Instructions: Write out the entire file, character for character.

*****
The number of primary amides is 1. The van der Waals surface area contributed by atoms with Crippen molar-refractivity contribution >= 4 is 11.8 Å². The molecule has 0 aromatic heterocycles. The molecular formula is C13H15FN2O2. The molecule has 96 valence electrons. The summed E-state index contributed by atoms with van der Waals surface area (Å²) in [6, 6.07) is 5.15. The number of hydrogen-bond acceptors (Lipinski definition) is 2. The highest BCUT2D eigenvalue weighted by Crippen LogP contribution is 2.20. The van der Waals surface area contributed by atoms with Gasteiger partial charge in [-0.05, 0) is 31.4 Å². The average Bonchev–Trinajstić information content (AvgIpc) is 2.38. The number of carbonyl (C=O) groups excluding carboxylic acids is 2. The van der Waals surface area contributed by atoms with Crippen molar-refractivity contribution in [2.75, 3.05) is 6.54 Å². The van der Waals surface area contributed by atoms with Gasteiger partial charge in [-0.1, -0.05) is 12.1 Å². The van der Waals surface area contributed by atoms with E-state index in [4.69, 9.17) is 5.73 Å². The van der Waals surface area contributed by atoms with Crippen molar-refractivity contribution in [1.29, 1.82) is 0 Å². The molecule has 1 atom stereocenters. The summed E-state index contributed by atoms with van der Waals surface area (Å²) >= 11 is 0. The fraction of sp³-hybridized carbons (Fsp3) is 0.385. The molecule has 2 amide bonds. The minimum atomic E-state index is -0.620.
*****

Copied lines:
The number of primary amides is 1. The van der Waals surface area contributed by atoms with Crippen molar-refractivity contribution >= 4 is 11.8 Å². The molecule has 0 aromatic heterocycles. The molecular formula is C13H15FN2O2. The molecule has 96 valence electrons. The summed E-state index contributed by atoms with van der Waals surface area (Å²) in [6, 6.07) is 5.15. The number of hydrogen-bond acceptors (Lipinski definition) is 2. The highest BCUT2D eigenvalue weighted by Crippen LogP contribution is 2.20. The van der Waals surface area contributed by atoms with Gasteiger partial charge in [-0.05, 0) is 31.4 Å². The average Bonchev–Trinajstić information content (AvgIpc) is 2.38. The number of carbonyl (C=O) groups excluding carboxylic acids is 2. The van der Waals surface area contributed by atoms with Crippen molar-refractivity contribution in [2.75, 3.05) is 6.54 Å². The van der Waals surface area contributed by atoms with Gasteiger partial charge in [-0.1, -0.05) is 12.1 Å². The van der Waals surface area contributed by atoms with E-state index in [4.69, 9.17) is 5.73 Å². The van der Waals surface area contributed by atoms with Crippen molar-refractivity contribution in [1.29, 1.82) is 0 Å². The molecule has 1 atom stereocenters. The summed E-state index contributed by atoms with van der Waals surface area (Å²) >= 11 is 0. The fraction of sp³-hybridized carbons (Fsp3) is 0.385. The molecule has 2 amide bonds. The minimum atomic E-state index is -0.620.